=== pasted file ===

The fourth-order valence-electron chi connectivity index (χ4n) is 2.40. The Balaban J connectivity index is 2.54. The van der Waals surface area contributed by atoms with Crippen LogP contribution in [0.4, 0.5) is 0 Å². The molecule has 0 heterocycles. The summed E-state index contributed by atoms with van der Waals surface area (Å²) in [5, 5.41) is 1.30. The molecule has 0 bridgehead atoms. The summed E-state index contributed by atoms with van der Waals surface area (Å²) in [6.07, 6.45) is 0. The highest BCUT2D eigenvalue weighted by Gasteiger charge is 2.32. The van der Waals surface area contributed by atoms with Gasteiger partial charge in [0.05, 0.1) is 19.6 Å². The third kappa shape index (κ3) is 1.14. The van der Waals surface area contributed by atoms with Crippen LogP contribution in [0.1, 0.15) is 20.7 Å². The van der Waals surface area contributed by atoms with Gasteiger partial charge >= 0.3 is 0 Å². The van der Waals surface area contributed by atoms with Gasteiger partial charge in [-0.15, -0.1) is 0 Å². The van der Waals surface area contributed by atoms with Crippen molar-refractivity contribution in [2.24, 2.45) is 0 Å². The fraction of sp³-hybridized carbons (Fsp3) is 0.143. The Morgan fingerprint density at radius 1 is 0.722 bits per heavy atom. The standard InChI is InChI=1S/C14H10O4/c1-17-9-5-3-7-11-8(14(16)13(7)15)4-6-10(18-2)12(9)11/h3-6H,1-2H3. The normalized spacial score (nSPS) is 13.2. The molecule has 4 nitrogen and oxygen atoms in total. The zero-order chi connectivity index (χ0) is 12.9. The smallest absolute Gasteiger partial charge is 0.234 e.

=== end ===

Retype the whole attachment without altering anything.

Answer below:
The fourth-order valence-electron chi connectivity index (χ4n) is 2.40. The Balaban J connectivity index is 2.54. The van der Waals surface area contributed by atoms with Crippen LogP contribution in [0.4, 0.5) is 0 Å². The molecule has 0 heterocycles. The summed E-state index contributed by atoms with van der Waals surface area (Å²) in [5, 5.41) is 1.30. The molecule has 0 bridgehead atoms. The summed E-state index contributed by atoms with van der Waals surface area (Å²) in [6.07, 6.45) is 0. The highest BCUT2D eigenvalue weighted by Gasteiger charge is 2.32. The van der Waals surface area contributed by atoms with Gasteiger partial charge in [0.05, 0.1) is 19.6 Å². The third kappa shape index (κ3) is 1.14. The van der Waals surface area contributed by atoms with Crippen LogP contribution in [0.1, 0.15) is 20.7 Å². The van der Waals surface area contributed by atoms with Gasteiger partial charge >= 0.3 is 0 Å². The van der Waals surface area contributed by atoms with Gasteiger partial charge in [-0.15, -0.1) is 0 Å². The van der Waals surface area contributed by atoms with Crippen molar-refractivity contribution in [2.24, 2.45) is 0 Å². The fraction of sp³-hybridized carbons (Fsp3) is 0.143. The Morgan fingerprint density at radius 1 is 0.722 bits per heavy atom. The standard InChI is InChI=1S/C14H10O4/c1-17-9-5-3-7-11-8(14(16)13(7)15)4-6-10(18-2)12(9)11/h3-6H,1-2H3. The normalized spacial score (nSPS) is 13.2. The molecule has 4 nitrogen and oxygen atoms in total. The zero-order chi connectivity index (χ0) is 12.9. The smallest absolute Gasteiger partial charge is 0.234 e.